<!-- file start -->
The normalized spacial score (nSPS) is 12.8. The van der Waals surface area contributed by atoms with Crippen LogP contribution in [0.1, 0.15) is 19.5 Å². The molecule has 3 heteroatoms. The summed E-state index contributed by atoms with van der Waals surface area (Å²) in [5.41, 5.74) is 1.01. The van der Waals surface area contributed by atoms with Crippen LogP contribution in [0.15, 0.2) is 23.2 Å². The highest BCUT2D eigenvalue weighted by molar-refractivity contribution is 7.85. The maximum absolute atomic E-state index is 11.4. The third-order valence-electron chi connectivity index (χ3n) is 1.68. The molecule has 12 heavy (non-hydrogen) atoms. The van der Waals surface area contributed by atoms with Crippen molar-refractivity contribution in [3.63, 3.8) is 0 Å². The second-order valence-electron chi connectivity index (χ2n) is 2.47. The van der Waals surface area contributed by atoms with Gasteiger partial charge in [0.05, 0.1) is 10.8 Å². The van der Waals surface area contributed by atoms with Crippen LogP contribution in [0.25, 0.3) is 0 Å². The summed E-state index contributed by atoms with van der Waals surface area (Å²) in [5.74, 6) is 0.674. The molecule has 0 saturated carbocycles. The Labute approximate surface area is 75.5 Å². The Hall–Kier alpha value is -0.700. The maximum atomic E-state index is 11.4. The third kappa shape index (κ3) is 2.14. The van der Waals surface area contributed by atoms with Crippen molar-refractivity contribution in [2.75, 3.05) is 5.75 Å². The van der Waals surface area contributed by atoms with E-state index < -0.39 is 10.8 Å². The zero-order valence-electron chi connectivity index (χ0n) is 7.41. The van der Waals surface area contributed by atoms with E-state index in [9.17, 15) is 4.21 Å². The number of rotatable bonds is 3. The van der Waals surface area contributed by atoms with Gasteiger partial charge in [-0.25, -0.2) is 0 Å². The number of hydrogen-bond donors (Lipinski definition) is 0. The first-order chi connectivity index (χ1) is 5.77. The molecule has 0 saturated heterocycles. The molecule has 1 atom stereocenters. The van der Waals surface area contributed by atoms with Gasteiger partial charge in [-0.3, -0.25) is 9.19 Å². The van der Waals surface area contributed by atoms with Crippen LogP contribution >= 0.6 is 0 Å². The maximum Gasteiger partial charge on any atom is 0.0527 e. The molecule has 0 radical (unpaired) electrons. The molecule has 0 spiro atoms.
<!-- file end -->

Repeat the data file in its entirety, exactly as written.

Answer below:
The normalized spacial score (nSPS) is 12.8. The van der Waals surface area contributed by atoms with Crippen LogP contribution in [0.1, 0.15) is 19.5 Å². The molecule has 3 heteroatoms. The summed E-state index contributed by atoms with van der Waals surface area (Å²) in [5.41, 5.74) is 1.01. The van der Waals surface area contributed by atoms with Crippen LogP contribution in [0.15, 0.2) is 23.2 Å². The highest BCUT2D eigenvalue weighted by molar-refractivity contribution is 7.85. The maximum absolute atomic E-state index is 11.4. The third-order valence-electron chi connectivity index (χ3n) is 1.68. The molecule has 12 heavy (non-hydrogen) atoms. The van der Waals surface area contributed by atoms with Crippen molar-refractivity contribution in [3.63, 3.8) is 0 Å². The second-order valence-electron chi connectivity index (χ2n) is 2.47. The van der Waals surface area contributed by atoms with Gasteiger partial charge in [0.05, 0.1) is 10.8 Å². The van der Waals surface area contributed by atoms with Crippen LogP contribution in [0.25, 0.3) is 0 Å². The summed E-state index contributed by atoms with van der Waals surface area (Å²) in [5.74, 6) is 0.674. The molecule has 0 saturated carbocycles. The Labute approximate surface area is 75.5 Å². The Hall–Kier alpha value is -0.700. The maximum atomic E-state index is 11.4. The third kappa shape index (κ3) is 2.14. The van der Waals surface area contributed by atoms with Crippen molar-refractivity contribution in [2.75, 3.05) is 5.75 Å². The van der Waals surface area contributed by atoms with E-state index < -0.39 is 10.8 Å². The zero-order valence-electron chi connectivity index (χ0n) is 7.41. The van der Waals surface area contributed by atoms with E-state index in [9.17, 15) is 4.21 Å². The number of rotatable bonds is 3. The van der Waals surface area contributed by atoms with Gasteiger partial charge in [-0.25, -0.2) is 0 Å². The number of hydrogen-bond donors (Lipinski definition) is 0. The first-order chi connectivity index (χ1) is 5.77. The molecule has 0 saturated heterocycles. The molecule has 1 atom stereocenters. The van der Waals surface area contributed by atoms with Gasteiger partial charge in [-0.3, -0.25) is 9.19 Å². The van der Waals surface area contributed by atoms with Crippen LogP contribution >= 0.6 is 0 Å². The maximum Gasteiger partial charge on any atom is 0.0527 e. The molecule has 0 radical (unpaired) electrons. The molecule has 0 spiro atoms.